During the year 1910 a great deal of attention was paid to the cost of living, bank loans, copper and steel business, the trade balance, freight rates, the European attitude toward our securities, and the wheat supply.
Besides offering discussions of these matters in the weekly letters Thomas Gibson was fortunately enabled to obtain and publish additional light from outside students and authorities.
Thomas Gibson’s Special Market Letters letters have been compiled and presented in this form for the convenience of subscribers and others who may find them of interest.
- Analysis of the World’s Wheat Supply
- Our Present Position in the Trade Cycle
- The Importance of the Argentine Republic in the World’s Wheat Trade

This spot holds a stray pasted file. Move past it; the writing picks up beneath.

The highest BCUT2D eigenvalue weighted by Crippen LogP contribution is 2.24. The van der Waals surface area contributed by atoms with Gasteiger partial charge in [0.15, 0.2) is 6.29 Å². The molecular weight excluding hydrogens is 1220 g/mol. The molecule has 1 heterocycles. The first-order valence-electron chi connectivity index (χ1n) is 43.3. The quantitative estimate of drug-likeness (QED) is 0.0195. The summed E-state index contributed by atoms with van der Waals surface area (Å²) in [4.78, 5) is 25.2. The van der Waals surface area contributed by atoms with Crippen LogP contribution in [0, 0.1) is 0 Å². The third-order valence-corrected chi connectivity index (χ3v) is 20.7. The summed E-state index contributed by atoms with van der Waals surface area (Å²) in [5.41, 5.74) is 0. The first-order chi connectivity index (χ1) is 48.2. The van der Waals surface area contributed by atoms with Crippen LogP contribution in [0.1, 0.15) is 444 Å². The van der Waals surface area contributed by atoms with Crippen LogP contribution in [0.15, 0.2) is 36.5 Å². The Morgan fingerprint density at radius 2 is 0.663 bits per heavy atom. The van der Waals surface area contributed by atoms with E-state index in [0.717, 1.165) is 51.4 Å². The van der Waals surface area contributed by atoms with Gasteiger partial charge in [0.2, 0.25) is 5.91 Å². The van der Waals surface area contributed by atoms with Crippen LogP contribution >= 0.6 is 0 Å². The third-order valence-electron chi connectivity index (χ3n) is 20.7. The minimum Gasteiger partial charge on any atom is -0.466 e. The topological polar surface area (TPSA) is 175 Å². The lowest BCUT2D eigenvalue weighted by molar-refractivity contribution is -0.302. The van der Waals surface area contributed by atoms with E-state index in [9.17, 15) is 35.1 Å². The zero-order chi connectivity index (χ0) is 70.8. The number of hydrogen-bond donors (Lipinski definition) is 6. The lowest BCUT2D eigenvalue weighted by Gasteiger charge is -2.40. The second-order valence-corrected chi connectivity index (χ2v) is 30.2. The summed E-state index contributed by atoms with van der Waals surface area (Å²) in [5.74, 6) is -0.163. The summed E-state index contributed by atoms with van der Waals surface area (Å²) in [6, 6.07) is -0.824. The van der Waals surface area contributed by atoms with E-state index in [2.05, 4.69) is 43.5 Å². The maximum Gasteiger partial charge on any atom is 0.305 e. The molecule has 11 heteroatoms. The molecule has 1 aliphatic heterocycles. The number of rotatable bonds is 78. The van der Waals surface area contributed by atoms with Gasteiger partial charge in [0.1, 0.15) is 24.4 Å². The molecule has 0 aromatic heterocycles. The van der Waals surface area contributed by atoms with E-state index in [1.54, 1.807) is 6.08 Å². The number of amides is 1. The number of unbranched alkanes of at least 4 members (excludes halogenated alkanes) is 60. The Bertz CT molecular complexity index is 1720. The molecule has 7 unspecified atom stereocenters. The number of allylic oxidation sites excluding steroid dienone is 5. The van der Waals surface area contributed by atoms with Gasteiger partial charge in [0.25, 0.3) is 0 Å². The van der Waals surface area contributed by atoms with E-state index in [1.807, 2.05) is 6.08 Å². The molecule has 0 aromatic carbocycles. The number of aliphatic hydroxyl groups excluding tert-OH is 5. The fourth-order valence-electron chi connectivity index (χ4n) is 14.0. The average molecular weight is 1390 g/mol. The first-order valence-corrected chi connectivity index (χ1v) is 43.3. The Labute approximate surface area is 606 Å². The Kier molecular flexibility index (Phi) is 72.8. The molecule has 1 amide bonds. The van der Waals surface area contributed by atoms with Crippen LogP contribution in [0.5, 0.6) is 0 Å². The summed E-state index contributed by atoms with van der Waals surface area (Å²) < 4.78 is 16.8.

- Public Illusions and Their Effects on Investment Values
- Bulls and Bears
- European Capital Investments
- Report on a New Method of Compiling Index Numbers on the Sauerbeck Selection of Commodities Modified with the Dun System of Weighting
- The Investment Value of U. S. Steel
- The New Gibson Index Numbers
- Gibson’s Index Numbers
- The Copper Metal Situation
- Centralized Control of Bank Loans
- Importance of Scientific Index Numbers
- How Index Numbers Are Made
- How Index Numbers Are Weighted
- The Truth About Our Trade Balance
- Ability of Railroads to Pay Wage Increases
- The Scale Order